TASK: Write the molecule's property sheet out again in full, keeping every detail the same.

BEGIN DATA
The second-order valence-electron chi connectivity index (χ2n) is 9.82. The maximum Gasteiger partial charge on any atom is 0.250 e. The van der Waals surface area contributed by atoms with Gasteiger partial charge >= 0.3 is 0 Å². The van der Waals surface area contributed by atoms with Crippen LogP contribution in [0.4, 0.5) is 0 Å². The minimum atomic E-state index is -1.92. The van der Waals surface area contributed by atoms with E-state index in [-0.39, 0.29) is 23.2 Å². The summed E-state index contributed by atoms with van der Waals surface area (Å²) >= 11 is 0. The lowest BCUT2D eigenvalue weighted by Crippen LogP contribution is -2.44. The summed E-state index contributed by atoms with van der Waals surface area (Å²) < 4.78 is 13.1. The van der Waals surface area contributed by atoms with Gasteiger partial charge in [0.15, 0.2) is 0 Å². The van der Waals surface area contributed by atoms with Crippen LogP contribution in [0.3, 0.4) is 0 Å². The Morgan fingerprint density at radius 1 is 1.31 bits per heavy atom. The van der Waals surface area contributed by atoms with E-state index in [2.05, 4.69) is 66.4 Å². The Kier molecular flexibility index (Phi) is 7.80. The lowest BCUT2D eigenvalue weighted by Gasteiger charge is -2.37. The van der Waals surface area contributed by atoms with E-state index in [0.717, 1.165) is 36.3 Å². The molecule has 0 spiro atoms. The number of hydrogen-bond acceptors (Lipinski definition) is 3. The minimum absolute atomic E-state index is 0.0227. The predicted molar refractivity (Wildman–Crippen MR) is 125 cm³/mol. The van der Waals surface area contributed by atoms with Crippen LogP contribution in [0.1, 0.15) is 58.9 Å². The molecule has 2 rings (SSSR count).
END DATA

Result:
The second-order valence-electron chi connectivity index (χ2n) is 9.82. The maximum Gasteiger partial charge on any atom is 0.250 e. The van der Waals surface area contributed by atoms with Gasteiger partial charge >= 0.3 is 0 Å². The van der Waals surface area contributed by atoms with Crippen LogP contribution in [0.4, 0.5) is 0 Å². The minimum atomic E-state index is -1.92. The van der Waals surface area contributed by atoms with E-state index in [-0.39, 0.29) is 23.2 Å². The summed E-state index contributed by atoms with van der Waals surface area (Å²) >= 11 is 0. The lowest BCUT2D eigenvalue weighted by Crippen LogP contribution is -2.44. The summed E-state index contributed by atoms with van der Waals surface area (Å²) < 4.78 is 13.1. The van der Waals surface area contributed by atoms with Gasteiger partial charge in [0.15, 0.2) is 0 Å². The van der Waals surface area contributed by atoms with Crippen LogP contribution in [0.3, 0.4) is 0 Å². The Morgan fingerprint density at radius 1 is 1.31 bits per heavy atom. The van der Waals surface area contributed by atoms with E-state index in [2.05, 4.69) is 66.4 Å². The Kier molecular flexibility index (Phi) is 7.80. The lowest BCUT2D eigenvalue weighted by Gasteiger charge is -2.37. The van der Waals surface area contributed by atoms with E-state index in [0.717, 1.165) is 36.3 Å². The molecule has 0 spiro atoms. The number of hydrogen-bond acceptors (Lipinski definition) is 3. The minimum absolute atomic E-state index is 0.0227. The predicted molar refractivity (Wildman–Crippen MR) is 125 cm³/mol. The van der Waals surface area contributed by atoms with Crippen LogP contribution in [0.1, 0.15) is 58.9 Å². The molecule has 2 rings (SSSR count).